5 Essential Rails App Performance Optimization Tools

It’s just about the most frustrating thing in software development: You’ve built a clean app or a great site, but something is slowing it down. I’ve found that it’s not always obvious what’s killing my Rails app performance, so a lot of time can be wasted hunting down the culprit.

Here’s 5 essential Rails App Performance Optimization Tools that I’ve used to help investigate slow performance.

New Relic APM

You know New Relic. You’ve been there, you’ve done that, and now that you’ve got the T-shirt, you’ve also heard from their salespeople relentlessly. It turns out that in addition to an aggressive sales force, New Relic also offers a great tool for understanding your app performance.

New Relic APM gives you an Overview tab that shows you the overall app performance and throughput at a glance. You can check the Transactions (aka requests) and Database tabs to review requests and queries with a number of different sorting techniques. This way, you can identify the highest value performance improvements that you need.

New Relic offers a free service tier that still gives you access to a lot of great tools. This is a huge bonus over other proprietary tools.  Also, they support a wide range of languages and platforms so you can use it on your non-Rails projects too. It’s laser-focused on helping you to quickly identify your highest-priority optimization targets. That’s why this is my favorite tool for identifying bottlenecks and understanding the impact they have on your users.

DataDog/datadog-rails

Datadog is another tool for collecting application metrics. This is a similar tool to New Relic. But Datadog allows for much deeper customization of which application data to collect and how to display it.

You can collect data on pretty much anything you can think of. Get resource usage for individual servers. Measure realtime response times. Get counts for rails requests (via datadog-rails). In addition to this, your retention period is much higher than what New Relic offers. This way, you can study changes in performance over weeks or even years.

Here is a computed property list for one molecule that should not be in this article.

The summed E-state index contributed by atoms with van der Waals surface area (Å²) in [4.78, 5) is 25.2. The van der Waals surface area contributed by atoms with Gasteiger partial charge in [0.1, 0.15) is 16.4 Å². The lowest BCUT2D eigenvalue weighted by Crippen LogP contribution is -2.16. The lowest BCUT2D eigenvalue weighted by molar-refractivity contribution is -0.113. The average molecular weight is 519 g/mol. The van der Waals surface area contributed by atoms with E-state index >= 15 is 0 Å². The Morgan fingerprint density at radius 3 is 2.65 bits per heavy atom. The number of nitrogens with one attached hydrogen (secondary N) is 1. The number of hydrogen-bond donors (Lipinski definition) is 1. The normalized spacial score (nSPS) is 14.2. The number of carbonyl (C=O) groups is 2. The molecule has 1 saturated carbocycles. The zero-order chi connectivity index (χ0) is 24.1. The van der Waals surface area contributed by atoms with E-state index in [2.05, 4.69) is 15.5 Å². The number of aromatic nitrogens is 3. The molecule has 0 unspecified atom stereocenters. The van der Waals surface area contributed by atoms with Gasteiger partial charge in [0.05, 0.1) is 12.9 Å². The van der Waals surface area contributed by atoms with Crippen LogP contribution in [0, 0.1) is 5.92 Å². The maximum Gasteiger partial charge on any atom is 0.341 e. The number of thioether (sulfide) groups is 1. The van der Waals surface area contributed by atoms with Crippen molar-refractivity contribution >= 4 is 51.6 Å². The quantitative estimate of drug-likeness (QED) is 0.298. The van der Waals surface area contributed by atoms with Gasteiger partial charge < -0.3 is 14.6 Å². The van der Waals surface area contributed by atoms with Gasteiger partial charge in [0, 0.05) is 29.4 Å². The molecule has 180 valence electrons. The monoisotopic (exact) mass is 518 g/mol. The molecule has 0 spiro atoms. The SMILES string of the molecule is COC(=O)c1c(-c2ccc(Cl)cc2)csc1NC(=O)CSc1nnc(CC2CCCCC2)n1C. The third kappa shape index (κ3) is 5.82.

More than likely you would choose DataDog or New Relic depending on your app’s or your engineers’ specific needs. It’s less focused than New Relic, and it does require a lot more cultivation to achieve that same level of focus. But it’s still an excellent tool for the right organizations.

Bullet

Bullet is a gem that can help you identify where you have N+1 queries or unused eager loading, or need counter caches in your ActiveRecord queries.

Of course, these are the easiest performance issues to tackle. So Bullet is a great first place to start when you’re trying to identify exactly what is making your requests slow. It’s very configurable. You can pipe warnings to the browser, server logs, and also external services like rollbar and airbrake.

Rack Mini Profiler

When Bullet isn’t giving you enough info and you’ve identified slow endpoints, rack-mini-profiler can step in and help with more information.

On each page load, rack-mini-profiler inserts an info overlay view. This is where you’ll see information about where the application spent time when processing your previous requests since the last in-browser page load. You can view how long it spent querying the database and how much time it spent rendering views. Rack-mini-profiler shows you the number of SQL queries that were executed in order to process the request. And, you can view each query with information about how long it took the DB server to execute it. This can help identify method-based N+1 queries that bullet doesn’t always find, as well as specifically slow queries (it highlights slow individual queries in red when viewing the list).

It also has flamegraph support when installed alongside the flamegraph gem.

StackProf

When all else fails, there’s also StackProf. StackProf is a sampling profile similar to rack-mini-profile but with a lot more tools and options for viewing the profile data.

You can use blocks to profile any chunk of code. StackProf works by sampling the call stack on an interval and using the sample data to determine which functions and methods spend the most time on the stack. Then, view this output as a text list based on time spent on each function. Or you can view it graphically as a flamegraph or directed call graph.

There are tons of options to mess around with in StackProf and I’ve only really scratched the surface of what’s possible, though the few things I touched on are very helpful on their own. Check out the readme for more tricks.

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